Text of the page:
By law, everybody can obtain three free credit reports each year at It is important to check your report regularly to make sure it is accurate and up to date. The credit reporting system is set up so that you are responsible for finding and correcting errors in your reports.

We encourage you to mark your calendars on 2/2, 6/6, and 10/10  (this and every year as a reminder to request a copy of your free report on those days. You can order your free reports anytime during the year. The “2/2, 6/6, 10/10” reminder dates are meant as a simple way to remember to pull your free credit reports regularly.

Download a calendar reminder for 2/26/6 and 10/10.   UW Extension Check Your Credit Report Campaign HERE

It’s easy to order your credit report. Just follow these simple steps:

Step 1: Request the free annual credit report on the official website, through the mail using the request form, or by phone at 1-877-322-8228.

You can choose to order one, two, or all three reports at the same time. We recommend checking your reports one at a time, for example Equifax on 2/2, Experian on 6/6, and TransUnion on 10/10.

Visitors to the official website never need to share any credit card or payment information to get the annual free credit report. Note that your report does not include access to a free credit score. The credit bureaus provide your score for a fee. Many financial institutions now provide credit scores for free to their customers; check with yours to see if this is available.

When ordering a free credit report, you will be asked for personal identifying information, including your Social Security Number, birthdate, and address. Ordering a credit report online also includes security questions, such as previous addresses or loans. If you do not answer the security questions correctly, you will be denied online access to your report. You can then order a report over the phone or by mail in a written request form.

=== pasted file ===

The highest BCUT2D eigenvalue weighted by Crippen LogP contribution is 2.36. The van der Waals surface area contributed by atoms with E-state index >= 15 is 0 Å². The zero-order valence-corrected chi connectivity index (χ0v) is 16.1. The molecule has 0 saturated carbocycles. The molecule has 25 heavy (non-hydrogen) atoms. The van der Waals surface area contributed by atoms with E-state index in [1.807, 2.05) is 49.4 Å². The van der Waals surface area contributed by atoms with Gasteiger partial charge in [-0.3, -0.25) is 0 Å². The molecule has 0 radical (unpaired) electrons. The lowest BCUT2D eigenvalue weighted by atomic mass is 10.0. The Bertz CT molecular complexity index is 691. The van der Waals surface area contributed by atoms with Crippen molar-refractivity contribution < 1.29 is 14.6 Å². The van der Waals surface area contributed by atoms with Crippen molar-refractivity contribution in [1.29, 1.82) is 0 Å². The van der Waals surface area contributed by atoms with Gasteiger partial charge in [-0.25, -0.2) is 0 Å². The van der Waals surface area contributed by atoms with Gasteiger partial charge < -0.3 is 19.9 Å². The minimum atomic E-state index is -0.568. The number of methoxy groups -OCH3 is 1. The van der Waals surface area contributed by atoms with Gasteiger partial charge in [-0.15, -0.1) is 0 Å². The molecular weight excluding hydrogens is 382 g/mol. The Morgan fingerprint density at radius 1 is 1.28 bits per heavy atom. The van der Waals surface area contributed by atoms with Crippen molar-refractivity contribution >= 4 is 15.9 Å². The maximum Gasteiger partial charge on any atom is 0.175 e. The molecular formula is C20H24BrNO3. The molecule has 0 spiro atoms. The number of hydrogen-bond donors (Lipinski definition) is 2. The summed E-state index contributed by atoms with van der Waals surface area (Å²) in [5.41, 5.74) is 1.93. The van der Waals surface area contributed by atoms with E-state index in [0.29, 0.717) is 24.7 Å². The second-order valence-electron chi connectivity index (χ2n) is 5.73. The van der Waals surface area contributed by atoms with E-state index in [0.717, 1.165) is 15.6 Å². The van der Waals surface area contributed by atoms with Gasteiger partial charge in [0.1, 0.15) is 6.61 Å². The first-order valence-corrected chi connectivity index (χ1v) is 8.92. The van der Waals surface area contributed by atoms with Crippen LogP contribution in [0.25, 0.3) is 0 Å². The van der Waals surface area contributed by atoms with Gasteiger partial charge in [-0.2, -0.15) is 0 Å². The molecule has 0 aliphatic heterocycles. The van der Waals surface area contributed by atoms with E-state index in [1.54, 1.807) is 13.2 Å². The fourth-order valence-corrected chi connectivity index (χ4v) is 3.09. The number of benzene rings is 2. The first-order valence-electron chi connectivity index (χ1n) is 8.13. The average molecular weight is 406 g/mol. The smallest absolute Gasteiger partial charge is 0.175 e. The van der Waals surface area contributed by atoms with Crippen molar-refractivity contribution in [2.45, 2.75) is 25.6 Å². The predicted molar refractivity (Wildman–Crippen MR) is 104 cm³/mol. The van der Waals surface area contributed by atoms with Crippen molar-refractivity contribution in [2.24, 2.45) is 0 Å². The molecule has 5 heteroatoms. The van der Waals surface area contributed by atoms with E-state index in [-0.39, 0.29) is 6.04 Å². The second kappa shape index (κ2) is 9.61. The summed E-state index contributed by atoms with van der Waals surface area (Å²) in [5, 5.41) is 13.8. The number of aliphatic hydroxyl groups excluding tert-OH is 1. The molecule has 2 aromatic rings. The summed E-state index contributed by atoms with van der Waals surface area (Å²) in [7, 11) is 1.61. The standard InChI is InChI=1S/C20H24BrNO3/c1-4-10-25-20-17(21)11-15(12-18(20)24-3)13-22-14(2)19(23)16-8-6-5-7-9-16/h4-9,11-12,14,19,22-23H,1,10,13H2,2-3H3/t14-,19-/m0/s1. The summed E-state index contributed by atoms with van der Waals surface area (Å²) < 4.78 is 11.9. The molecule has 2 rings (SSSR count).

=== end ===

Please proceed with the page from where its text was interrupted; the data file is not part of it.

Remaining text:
People who use an Individual Taxpayer Identification Number (ITIN) instead of a Social Security Number must use the official credit report request form to order their report through the mail.

Step 2: Review your credit report. Once you have your credit report, be sure the information is accurate. Several of the credit reporting bureaus have taken steps in the past few years to help make the reports more user-friendly and easier to understand.

Some information will be easy to review, such as your name, address, or possibly a current employer. Other information can be more confusing. Sometimes a loan may switch hands between creditors, such as a mortgage changing servicers, and the original loan will appear as closed with the new creditor listing the same loan as open. Student loans from the same lender will be posted individually on your credit report each time you take out a loan, even though you only make one payment to the same lender.

You’ll want to make sure you recognize any creditors or loans that appear in your report. You may not always recognize the business name (d.b.a. – doing business as) of a car loan, insurance company, credit card, or other line of credit. You may need to check the credit account number and amount with your records, to be sure.

In addition to calendar reminders and links to credit resources, check out the Extension website:

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